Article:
Not only does the ice eliminate this dilemma, but it actually creates a huge defensive advantage. In a regular ice, the two icing defenders use the sideline as an extra defender. When the strong-side corner is empty, the baseline comes into play as well. If the icers align themselves properly, they can box the ball-handler into the corner with no way out.
That’s what Marcus Smart and Aron Baynes of the Boston Celtics do here to Shelvin Mack of the Orlando Magic. As Bismack Biyombo comes to set a ball-screen in the corner, Baynes’ early call for an ice gives Smart time to rotate his body. But instead of getting perpendicular to the ball to send it down, he takes a step above Mack and angles toward the corner.
Smart is not worried about Mack driving further down into the corner. Any dribble attack will head to the rim, and therefore parallel instead of perpendicular to the baseline. This means Smart does not need his back to face the opposite sideline, and he can overcompensate on his directional push of Mack without consequence. In short, he gets the best of both worlds: the empty corner allows him both to cut off Mack’s use of the Biyombo screen and to remain in position to get back in front.
Ice vs. Pick-and-Pop
Instead of wading into that short roll area around the elbow, many screen-setting bigs will pop into space when the defense ices a pick-and-roll. This provides the clearest possible outlet pass, and with a particularly skilled ball-handler, it can lead to an open three-point shot.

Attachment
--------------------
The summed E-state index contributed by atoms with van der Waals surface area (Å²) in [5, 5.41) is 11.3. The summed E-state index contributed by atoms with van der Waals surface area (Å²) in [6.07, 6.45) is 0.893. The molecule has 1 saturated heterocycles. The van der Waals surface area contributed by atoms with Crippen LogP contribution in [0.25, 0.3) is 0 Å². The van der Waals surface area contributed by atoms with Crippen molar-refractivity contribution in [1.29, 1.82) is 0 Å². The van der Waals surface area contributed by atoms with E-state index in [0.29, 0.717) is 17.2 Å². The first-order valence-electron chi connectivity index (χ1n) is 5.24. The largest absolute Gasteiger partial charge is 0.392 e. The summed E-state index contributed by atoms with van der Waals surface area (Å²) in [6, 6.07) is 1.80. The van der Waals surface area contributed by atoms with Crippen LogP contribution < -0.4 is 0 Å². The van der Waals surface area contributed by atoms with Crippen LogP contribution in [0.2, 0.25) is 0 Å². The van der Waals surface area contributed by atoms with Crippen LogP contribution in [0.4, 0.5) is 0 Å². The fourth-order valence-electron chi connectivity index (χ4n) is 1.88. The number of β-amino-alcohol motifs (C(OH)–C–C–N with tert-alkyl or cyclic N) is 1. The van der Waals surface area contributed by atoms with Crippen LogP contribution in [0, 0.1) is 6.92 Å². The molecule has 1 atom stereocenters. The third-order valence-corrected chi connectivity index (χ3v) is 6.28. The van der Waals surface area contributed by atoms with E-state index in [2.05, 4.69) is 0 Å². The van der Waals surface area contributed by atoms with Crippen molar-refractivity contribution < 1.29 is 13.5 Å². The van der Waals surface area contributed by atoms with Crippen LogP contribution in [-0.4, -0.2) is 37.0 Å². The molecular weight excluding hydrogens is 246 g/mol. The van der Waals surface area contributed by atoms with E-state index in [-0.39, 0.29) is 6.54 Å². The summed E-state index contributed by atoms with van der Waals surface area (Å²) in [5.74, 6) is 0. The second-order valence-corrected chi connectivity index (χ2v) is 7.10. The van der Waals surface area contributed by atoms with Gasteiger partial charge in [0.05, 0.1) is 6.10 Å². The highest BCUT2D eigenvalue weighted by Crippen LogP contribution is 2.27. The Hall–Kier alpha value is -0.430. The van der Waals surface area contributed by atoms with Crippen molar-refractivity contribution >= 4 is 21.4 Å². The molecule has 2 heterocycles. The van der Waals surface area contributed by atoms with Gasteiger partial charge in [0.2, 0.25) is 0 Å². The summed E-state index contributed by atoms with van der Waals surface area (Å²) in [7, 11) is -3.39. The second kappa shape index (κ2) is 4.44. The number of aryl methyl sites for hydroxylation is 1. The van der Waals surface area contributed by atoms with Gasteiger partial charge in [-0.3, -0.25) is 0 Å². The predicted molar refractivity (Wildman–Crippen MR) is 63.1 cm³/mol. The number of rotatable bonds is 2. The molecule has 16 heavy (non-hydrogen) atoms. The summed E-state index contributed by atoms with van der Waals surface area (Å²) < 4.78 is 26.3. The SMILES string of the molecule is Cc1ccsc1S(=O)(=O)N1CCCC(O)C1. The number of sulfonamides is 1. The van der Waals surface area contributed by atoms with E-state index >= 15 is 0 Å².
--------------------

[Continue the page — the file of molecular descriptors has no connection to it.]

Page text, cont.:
The defense deals with a pick-and-pop when in an ice in the same way as it handles a pick-and-pop against a drop:
Instead of tagging the roller, defenses “stunt” to the popper — a delaying tactic in which the helper closest to the popper briefly jumps toward him before returning to his original man. If there are multiple players on the stunter’s side of the floor, a second defender will stunt for the stunter as a backup.
The potential stunter and tagger are the same person, but the job is made easier in an ice with the screener’s potential path usually limited to the eight-foot area between the elbow and three-point line. This allows the stunter to pre-rotate more easily, as he has a greater chance of planting himself nearer to the expected popping area. When the ball-handler looks to throw the ball back to his popping big, he will see a defender near his passing lane.
Against especially dangerous shooting bigs, stunters will stunt to a touch — meaning they jump all the way to the popper to the point of contact. This is just a further throwback deterrence for the ball-handler, as he’s more likley to see the stunter if he’s momentarily connected to the popper. But against non-shooters, the stunt might be shortened or even completely non-existent.
In a regular drop, the rearview pursuer fights to get back in front while also readying his hands for a throwback. By sticking them in the air, he can force this throwback to the popper to be a high, looping pass, or cause the ball-handler to use a reverse pivot to avoid a deflection. Either way, the pursuer buys time for his dropper to recover back to the popper. This, in combination with the stunt, makes the pick-and-pop more difficult to complete.